Colorado is one of the crucial “swing states” that will determine if control of the US Senate passes to Republicans during next week’s mid-term elections.
But the most contentious issue of all – what to do with the state’s vast oil and gas resources – has been deemed too radioactive for a vote during this election.
At a packed hearing in Denver, Colorado, hundreds of concerned citizens have crammed into a small room, waiting their turn to speak for just three minutes in favour of or against fracking – the controversial method of oil and gas extraction.
Stuffed rams, goats and deer dot the walls – a nod to Colorado’s long history of both embracing its natural resources and profiting from them.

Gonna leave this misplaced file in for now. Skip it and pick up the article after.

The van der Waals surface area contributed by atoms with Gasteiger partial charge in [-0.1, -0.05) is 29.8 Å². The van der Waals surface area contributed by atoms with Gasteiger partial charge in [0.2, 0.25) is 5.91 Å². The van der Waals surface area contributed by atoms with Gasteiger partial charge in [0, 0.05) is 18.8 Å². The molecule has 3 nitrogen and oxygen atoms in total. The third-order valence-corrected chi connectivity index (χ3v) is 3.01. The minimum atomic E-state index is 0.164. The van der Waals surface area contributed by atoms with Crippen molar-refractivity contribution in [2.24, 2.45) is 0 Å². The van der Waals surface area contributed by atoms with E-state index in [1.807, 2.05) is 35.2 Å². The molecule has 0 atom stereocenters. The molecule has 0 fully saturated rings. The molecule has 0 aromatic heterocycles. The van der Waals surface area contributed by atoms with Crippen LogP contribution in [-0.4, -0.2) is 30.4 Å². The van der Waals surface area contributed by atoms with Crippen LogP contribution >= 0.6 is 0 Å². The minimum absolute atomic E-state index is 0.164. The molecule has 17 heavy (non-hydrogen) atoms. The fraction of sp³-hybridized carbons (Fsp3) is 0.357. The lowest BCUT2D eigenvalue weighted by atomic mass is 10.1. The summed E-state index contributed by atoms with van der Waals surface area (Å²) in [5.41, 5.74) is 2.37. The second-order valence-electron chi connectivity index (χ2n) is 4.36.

Some attendees wear green stickers that say “oil and gas feed my family and yours” – while others walk up to the podium armed with slideshows and reams of health studies claiming worrying links between fracking and ozone emissions.
A handwritten sign on the door stands testament to just how contentious this issue has become.
“No placards, no applause, no side conversations,” it cautions.
It’s an attempt to make an explosive issue a little less flammable.
All eyes on Denver
“The economic benefits are really important, and they’re important to ensuring that we have a healthy vibrant state” – Tisha SchullerColorado Oil and Gas Association
Over the summer, two ballot measures introduced by Jared Polis, the Democratic representative from Boulder, would have allowed citizens to vote next week on whether or not to ban fracking.
However, fearing the measure could negatively impact the party’s chances of keeping a desperately needed Senate seat, Democrats created a last-minute compromise – a regulatory commission.